Summers are a particularly difficult time for kids facing food insecurity without the benefit of school breakfasts and lunches. To fill in these gaps and keep young people fed during the break, the small congregation of Concord United Methodist Church in Concord, Arkansas, stepped up to the plate.

Over ten weeks this summer, Concord UMC members assisted their local school district’s childcare center in feeding children from six weeks to twelve years. With the help of a $2,000 grant from 200,000 More Reasons, an initiative supporting feeding and literacy ministries, the church was able to provide a total of 300 meals as well as weekly book selections to send home with the kids in attendance. Meal bags were packed at the church, delivered to the center, and then distributed by the center’s staff each week.

At the conclusion of the program, additional food was delivered to the Child Care Center to be used for filling food backpacks as needed during the current school year. Therefore, not only were the goals met in accordance with their grant, but they were also able to address the additional needs of food-insecure children well past the summer months.

“We are a tiny church with an average weekly attendance of around 10-15, so it was a pretty big challenge to undertake a project of this nature,” said Karen Cooper, a church member.

Concord UMC may be tiny, but its efforts were mighty. Record keeping, purchasing, packing, and delivery of the backpacks were quite a load for the few members able to volunteer. Upon each delivery, they were thanked profusely and assured of their gratitude for any extra help. Near the end of the summer, staff at the center mentioned to volunteers that parents said the program had been a lifesaver for their family.

“In our minds, that alone made all the hard work worth every minute and every penny,” Cooper said.

200,000 More Reasons Names Fall 2022 Grant Recipients

The 200,000 More Reasons grant review committee met recently and reviewed 40 grants requesting more than $70,000 for feeding and literacy ministries.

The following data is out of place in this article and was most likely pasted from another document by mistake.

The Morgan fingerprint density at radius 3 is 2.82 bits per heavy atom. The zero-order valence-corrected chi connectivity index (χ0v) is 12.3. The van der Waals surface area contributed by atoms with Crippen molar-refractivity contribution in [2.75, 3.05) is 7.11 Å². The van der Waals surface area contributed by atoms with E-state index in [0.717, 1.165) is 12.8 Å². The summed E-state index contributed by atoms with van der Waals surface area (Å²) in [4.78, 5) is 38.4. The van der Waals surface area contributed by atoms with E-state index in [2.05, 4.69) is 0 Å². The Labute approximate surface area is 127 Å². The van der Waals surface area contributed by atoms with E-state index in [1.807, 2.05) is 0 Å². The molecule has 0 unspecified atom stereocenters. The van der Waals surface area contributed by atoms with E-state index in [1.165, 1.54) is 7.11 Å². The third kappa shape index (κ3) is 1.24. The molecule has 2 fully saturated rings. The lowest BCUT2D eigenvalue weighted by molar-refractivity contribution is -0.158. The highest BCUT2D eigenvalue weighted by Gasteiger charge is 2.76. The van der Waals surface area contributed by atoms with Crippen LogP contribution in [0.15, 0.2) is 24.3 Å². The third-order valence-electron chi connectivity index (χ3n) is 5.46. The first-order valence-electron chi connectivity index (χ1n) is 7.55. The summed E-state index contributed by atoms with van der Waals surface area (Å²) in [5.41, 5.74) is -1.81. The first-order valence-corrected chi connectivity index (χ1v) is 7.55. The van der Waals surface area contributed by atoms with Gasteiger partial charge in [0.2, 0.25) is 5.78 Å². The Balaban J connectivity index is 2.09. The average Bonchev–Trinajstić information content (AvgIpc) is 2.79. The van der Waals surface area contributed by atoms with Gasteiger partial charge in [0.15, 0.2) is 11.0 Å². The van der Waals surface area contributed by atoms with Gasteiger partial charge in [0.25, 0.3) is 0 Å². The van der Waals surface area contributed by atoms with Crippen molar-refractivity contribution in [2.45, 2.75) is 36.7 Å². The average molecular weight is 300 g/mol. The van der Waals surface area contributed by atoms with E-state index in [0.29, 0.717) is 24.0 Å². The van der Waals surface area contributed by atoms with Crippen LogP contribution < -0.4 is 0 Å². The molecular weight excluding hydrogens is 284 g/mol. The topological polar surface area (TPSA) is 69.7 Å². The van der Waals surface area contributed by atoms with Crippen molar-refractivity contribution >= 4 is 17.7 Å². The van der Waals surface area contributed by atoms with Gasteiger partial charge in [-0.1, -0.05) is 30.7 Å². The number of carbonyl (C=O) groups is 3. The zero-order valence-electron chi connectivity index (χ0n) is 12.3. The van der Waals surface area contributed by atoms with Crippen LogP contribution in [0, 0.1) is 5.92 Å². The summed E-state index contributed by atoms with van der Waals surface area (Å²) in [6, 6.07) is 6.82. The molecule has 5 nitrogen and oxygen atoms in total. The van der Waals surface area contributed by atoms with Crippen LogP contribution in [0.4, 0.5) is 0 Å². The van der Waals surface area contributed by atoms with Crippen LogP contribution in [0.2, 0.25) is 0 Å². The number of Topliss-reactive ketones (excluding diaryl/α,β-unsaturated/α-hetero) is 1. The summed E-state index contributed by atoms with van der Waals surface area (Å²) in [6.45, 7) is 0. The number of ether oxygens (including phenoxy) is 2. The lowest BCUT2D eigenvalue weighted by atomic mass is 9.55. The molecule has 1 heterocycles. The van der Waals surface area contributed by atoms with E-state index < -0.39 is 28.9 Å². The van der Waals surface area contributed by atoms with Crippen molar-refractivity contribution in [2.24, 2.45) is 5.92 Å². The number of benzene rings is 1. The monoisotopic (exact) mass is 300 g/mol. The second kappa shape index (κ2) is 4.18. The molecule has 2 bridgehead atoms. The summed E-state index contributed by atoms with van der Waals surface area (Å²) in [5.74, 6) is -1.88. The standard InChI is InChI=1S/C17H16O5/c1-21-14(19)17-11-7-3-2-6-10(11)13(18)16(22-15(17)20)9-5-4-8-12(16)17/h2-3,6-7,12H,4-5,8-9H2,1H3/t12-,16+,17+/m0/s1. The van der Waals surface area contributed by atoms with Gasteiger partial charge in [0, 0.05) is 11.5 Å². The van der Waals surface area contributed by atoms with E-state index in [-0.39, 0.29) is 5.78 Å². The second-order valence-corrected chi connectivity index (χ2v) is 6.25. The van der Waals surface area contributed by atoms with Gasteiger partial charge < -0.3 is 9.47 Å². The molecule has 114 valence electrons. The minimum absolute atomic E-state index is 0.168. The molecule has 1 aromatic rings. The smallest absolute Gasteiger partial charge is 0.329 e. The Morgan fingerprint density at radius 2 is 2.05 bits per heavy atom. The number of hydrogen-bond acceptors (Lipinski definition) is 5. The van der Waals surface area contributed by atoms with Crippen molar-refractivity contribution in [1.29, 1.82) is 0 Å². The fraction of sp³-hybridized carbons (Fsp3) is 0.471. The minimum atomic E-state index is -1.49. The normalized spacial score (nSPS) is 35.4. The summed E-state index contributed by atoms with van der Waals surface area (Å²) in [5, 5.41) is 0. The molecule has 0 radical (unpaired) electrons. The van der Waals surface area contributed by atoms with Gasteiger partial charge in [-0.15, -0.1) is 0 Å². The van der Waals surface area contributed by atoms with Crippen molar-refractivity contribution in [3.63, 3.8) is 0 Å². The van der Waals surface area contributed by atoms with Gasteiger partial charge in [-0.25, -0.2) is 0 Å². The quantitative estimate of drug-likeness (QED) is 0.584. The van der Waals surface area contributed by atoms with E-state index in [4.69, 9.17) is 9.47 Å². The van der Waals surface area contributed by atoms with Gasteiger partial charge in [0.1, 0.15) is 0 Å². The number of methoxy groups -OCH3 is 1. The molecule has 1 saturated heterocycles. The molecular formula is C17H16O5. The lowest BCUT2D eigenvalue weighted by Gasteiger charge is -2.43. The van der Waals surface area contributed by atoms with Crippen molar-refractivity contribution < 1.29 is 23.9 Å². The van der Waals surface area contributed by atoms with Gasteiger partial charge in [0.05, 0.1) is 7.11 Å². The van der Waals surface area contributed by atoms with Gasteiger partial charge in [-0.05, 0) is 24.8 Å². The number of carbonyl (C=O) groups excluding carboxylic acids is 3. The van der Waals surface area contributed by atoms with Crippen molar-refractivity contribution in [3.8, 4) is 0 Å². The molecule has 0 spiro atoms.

“Unfortunately, we had only $30,000 to grant, and only three ministries received the full $2,000. Most everyone’s full request could not be met, and we could not approve awards for 11 applicants. Which is just so unfortunate,” shared Mary Lewis Dassinger, Project Coordinator for the 200,000 More Reasons ARUMC initiative.

“The food collections encouraged through Ingathering and financial support to 200,000 More Reasons makes a difference to our United Methodist feeding ministries,” she added.

Church Name/Organization (* = new grantee) Title of Project
Fort Smith First UMC Casserole Crew
*Emory Chapel UMC Band Together- to fight hunger and malnutrition
*Shiloh UMC at Dry Fork Blessing Box Program
*Alpena UMC Food Ministry Food Ministry
Jacksonville First UMC Mission 5000
*Antioch Community Church Beyond Blessings
*Harmony UMC, Beebe Brown Bag & Breakfast
*Goddard UMC Goddard Park Blessing Box & Little Library
*Heritage UMC Snack Packs & Literature for Free or Reduced Lunch Students
*Huntsville/Presley Chapel UMC Little Library/pantry Prayer patio
Russellville First UMC: Manna House Bibles and Bible story books for the Young Child’s Soul
Booneville First UMC Blessing Box Ministry
Monticello First UMC Youth Group Constructing Blessing Box #2 and #3
*Griffin Memorial UMC Griffin Memorial Food Pantry
*Farmington UMC Farmington United Methodist Church Food Pantry
Swifton/Tuckerman UMC North Jackson County UMC Children’s Ministry
Wynne First UMC Bus Stop Snack Program
Hawley Memorial UMC Backpacks for Kids
Mountain Home First UMC Back Pack Food 4 Kids Fall 2022 Fill the Packs
White Memorial UMC Bus Stop Snack and Book Giveaway
*Hays Chapel UMC Hays Chapel Food Pantry
*Charleston First UMC Backpack Support for County Line Schools
Cushman UMC Helping Hands Food Pantry
Asbury UMC, Little Rock Food Pantry
*Berryville UMC Berryville United Methodist Church Blessing Box and Little Library
Magnet Cove UMC L2L – Living 2 Learn / Learning 2 Live
Batesville UMC Food Ministry
Paris/Magazine UMC Shared Ministry Multiple Food Ministries, Books & Community Gathering
Bay UMC Harvest Festival